I drove into downtown Traverse City on Saturday afternoon, and to my surprise, found an Occupy Wall Street demonstration occupying both sides of Front Street, the town’s main drag.
Well, it was actually called an “Occupy Traverse City,” demonstration. The protestors, who numbered perhaps fifty or sixty, seemed more cheerful than angry. The weather was brisk but pleasant; it was a nice day to be outside.
Their mood was perhaps helped by the fact that the demonstration took place in front of a Horizon book store, and the protestors could, and did, pop in for coffee or chai latte.
This had the political effect of making me nostalgic for Borders’. The protestors were all white and almost all well-scrubbed. Their ages and signs varied widely. One said “throw all the incumbents out,” which you could easily have imagined at a Tea Party rally.
One or two signs specifically attacked the Republicans in Congress, but most seemed non-partisan, but anti-corporation.
The most common signs said “we are the ninety-nine percent,“ an allusion to the fact that most income growth in this nation has gone to those with incomes in the upper one percent. There were lots of anti-big business signs, and the most sardonic said “I refuse to believe corporations are people until Texas executes one.”
What was interesting was that the atmosphere was more that of a happening than of an angry demonstration. Their goal seemed simply to get passing cars to honk and wave, and when they did, they cheered. Former Governor Bill Milliken passed by and waved, and they cheered him too. If there was any opposition, I didn’t see it.
I was meeting Dean Robb, the legendary civil rights lawyer, for dinner. He had been signing copies of his autobiography at Horizon and was startled and pleased to discover the demonstration.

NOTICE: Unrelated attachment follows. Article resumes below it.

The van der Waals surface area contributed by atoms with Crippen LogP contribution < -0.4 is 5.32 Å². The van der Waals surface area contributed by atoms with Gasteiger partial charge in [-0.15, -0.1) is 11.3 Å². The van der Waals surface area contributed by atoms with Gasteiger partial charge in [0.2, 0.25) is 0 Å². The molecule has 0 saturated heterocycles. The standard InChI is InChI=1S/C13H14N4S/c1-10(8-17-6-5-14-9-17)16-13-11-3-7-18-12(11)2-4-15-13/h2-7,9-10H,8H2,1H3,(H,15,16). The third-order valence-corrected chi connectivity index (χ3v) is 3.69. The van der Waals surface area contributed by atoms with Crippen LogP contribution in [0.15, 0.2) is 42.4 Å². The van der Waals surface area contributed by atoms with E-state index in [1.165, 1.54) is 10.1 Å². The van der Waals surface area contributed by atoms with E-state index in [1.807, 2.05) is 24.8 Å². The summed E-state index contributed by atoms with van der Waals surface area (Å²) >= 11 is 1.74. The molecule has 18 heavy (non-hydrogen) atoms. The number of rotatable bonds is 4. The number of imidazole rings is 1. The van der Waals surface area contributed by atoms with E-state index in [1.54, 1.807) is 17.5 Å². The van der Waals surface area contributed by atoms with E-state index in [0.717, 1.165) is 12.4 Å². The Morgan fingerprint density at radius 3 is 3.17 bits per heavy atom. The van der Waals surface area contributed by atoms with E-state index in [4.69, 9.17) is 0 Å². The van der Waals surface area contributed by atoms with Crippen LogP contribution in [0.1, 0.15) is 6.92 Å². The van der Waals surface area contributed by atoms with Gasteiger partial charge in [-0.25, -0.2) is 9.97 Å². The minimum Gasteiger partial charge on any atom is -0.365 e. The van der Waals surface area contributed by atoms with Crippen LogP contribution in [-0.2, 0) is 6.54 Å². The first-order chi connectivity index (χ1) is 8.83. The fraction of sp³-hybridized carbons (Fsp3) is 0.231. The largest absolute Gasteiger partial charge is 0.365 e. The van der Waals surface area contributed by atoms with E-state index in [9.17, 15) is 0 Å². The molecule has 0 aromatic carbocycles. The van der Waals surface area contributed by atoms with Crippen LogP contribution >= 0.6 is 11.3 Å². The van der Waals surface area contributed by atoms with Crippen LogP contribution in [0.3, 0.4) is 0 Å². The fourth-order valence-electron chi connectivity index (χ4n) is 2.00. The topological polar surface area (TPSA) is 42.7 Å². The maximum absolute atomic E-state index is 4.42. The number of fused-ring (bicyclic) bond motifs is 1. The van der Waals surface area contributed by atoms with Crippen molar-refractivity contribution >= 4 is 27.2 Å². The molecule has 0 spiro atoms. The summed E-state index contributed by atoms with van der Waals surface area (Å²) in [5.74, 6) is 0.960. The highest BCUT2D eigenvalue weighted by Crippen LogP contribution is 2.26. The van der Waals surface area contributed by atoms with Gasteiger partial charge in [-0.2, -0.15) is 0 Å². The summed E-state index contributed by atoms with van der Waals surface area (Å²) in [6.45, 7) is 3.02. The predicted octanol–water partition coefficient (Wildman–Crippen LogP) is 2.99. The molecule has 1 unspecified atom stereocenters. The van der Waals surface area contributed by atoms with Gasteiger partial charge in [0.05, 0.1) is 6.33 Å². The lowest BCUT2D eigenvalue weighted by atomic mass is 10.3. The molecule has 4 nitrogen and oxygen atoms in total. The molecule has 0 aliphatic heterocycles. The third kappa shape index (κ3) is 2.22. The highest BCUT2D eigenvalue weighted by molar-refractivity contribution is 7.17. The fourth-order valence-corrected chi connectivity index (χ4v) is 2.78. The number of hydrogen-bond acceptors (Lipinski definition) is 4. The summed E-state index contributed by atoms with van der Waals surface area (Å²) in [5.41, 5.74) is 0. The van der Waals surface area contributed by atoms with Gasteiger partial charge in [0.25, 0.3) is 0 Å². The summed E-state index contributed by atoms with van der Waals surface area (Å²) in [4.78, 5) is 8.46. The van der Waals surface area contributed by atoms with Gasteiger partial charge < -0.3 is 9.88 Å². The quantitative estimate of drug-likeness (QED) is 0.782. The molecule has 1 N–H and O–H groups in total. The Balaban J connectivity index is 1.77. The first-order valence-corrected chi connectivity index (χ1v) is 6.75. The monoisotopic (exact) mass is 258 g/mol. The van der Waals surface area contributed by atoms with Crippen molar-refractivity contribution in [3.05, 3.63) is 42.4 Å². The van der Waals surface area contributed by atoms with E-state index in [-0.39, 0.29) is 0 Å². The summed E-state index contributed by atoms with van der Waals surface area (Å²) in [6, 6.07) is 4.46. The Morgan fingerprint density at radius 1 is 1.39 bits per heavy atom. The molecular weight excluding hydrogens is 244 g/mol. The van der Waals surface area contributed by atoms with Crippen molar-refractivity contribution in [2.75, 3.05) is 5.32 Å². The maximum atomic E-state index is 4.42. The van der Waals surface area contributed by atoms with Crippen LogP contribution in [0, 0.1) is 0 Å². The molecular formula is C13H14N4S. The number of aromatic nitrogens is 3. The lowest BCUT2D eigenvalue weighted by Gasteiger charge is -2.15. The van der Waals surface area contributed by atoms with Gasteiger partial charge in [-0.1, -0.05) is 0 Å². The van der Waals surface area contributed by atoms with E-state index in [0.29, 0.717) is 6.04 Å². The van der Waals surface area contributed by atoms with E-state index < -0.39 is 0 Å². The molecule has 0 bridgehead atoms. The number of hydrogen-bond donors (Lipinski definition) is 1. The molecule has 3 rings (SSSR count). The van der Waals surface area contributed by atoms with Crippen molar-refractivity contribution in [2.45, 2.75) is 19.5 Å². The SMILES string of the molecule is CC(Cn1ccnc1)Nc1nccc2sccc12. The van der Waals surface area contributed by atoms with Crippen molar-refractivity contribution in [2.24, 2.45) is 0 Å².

“I feel like I should have joined it,” he said.
But what wasn’t clear, from the few protestors I talked to there, or from press coverage of Occupy Wall Street demonstrations elsewhere, is what exactly they seek to accomplish.
The demonstrators don’t like the fact that Wall Street got bailed out and so many Americans still don’t have jobs.
There is also anger that Michigan businesses are getting huge tax cuts and thousands of children are losing welfare benefits, apparently forever. But it isn’t clear what exactly they want to do about it. They aren’t making precise demands. So far, there is no Candidate X promising, say, to bring more corporate malefactors to justice. Nor is there a Candidate Y saying that the richest one percent need to pay more taxes and the poorer fifty percent less, so we have more equality.
That may yet happen. Protest movements sometimes take time to gel, and longer still to build up enough momentum to succeed. We saw that with civil rights, and the Vietnam War. Results took years.
But those movements knew precisely what they wanted. Those in the Occupy Wall Street movement may yet develop a specific agenda. Charismatic political candidates may emerge to support it.
That could dramatically change American politics. But that hasn’t happened yet, and unless it does, the “Occupy” movement may have little political impact, at least in the foreseeable future.